Basic Human Genetics Nov 29, 2018 18:12:06 GMT
Post by Admin on Nov 29, 2018 18:12:06 GMT
The research, published in the Proceedings of the National Academy of Sciences, showed conclusively that, in three unrelated families, mitochondria from the father’s sperm had been passed to the children over several generations.
Overturning scientific understanding about this fundamental truth, opens the possibility for better treatment of mitochondrial disorders, which blight many families with devastating disease.
Most of a cell’s DNA is contained in its nucleus but mitochondria sit separately inside the cell and have their own DNA. This is because mitochondria are thought to have started as separate organisms, which entered early cells about 1.45 billion years ago and never left. They reproduce themselves and move from one generation to another by ‘hitching a lift’ in the egg.
During fertilization, the father’s sperm transfers his DNA into an egg, but few or none of the sperm’s mitochondria get in. If any do, then there are mechanisms designed to destroy them.
The new research found that, in a small number of families, the mitochondria from the father that found its way into the egg were not destroyed, though we don’t yet know enough to say why.
There was also some evidence this mitochondrial DNA from the father may have then been copied as the fertilized egg grew into an embryo even more than that from the mother.
The energy-producing organelle mitochondrion contains its own compact genome, which is separate from the nuclear genome. In nearly all mammals, this mitochondrial genome is inherited exclusively from the mother, and transmission of paternal mitochondria or mitochondrial DNA (mtDNA) has not been convincingly demonstrated in humans. In this paper, we have uncovered multiple instances of biparental inheritance of mtDNA spanning three unrelated multiple generation families, a result confirmed by independent sequencing across multiple unrelated laboratories with different methodologies. Surprisingly, this pattern of inheritance appears to be determined in an autosomal dominantlike manner. This paper profoundly alters a widespread belief about mitochondrial inheritance and potentially opens a novel field in mitochondrial medicine.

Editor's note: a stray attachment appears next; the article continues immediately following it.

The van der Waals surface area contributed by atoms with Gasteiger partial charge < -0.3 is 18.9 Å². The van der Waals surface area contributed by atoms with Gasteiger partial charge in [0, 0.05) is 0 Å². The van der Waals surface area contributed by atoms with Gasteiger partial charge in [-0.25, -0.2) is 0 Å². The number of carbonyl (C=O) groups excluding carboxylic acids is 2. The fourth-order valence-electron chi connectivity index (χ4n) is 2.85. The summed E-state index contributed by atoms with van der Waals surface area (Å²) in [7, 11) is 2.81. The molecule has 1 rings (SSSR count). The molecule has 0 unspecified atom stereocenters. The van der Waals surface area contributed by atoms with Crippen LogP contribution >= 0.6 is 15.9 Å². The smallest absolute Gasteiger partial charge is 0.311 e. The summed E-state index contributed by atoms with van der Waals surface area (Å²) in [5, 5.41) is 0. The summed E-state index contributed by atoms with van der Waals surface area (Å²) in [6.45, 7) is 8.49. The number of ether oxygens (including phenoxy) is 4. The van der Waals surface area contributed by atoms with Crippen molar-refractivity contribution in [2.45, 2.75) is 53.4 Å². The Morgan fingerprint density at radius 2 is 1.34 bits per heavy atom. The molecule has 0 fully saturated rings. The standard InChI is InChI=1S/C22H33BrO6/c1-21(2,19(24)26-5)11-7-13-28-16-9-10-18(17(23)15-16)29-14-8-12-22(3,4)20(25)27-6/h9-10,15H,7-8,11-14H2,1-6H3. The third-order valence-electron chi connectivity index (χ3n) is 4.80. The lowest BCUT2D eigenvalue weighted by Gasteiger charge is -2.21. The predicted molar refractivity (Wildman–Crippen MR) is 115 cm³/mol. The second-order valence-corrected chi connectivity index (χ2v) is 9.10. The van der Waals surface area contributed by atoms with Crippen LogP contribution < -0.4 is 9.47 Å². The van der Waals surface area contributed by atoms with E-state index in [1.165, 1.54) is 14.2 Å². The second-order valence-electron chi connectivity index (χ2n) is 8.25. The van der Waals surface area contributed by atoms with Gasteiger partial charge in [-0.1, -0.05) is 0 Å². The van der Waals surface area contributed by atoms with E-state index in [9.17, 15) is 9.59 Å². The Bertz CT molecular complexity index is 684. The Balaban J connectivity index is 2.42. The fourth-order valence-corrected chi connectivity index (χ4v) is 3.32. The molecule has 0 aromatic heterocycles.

Although there has been considerable debate about whether paternal mitochondrial DNA (mtDNA) transmission may coexist with maternal transmission of mtDNA, it is generally believed that mitochondria and mtDNA are exclusively maternally inherited in humans. Here, we identified three unrelated multigeneration families with a high level of mtDNA heteroplasmy (ranging from 24 to 76%) in a total of 17 individuals. Heteroplasmy of mtDNA was independently examined by high-depth whole mtDNA sequencing analysis in our research laboratory and in two Clinical Laboratory Improvement Amendments and College of American Pathologists-accredited laboratories using multiple approaches. A comprehensive exploration of mtDNA segregation in these families shows biparental mtDNA transmission with an autosomal dominantlike inheritance mode. Our results suggest that, although the central dogma of maternal inheritance of mtDNA remains valid, there are some exceptional cases where paternal mtDNA could be passed to the offspring. Elucidating the molecular mechanism for this unusual mode of inheritance will provide new insights into how mtDNA is passed on from parent to offspring and may even lead to the development of new avenues for the therapeutic treatment for pathogenic mtDNA transmission.
PNAS published ahead of print November 26, 2018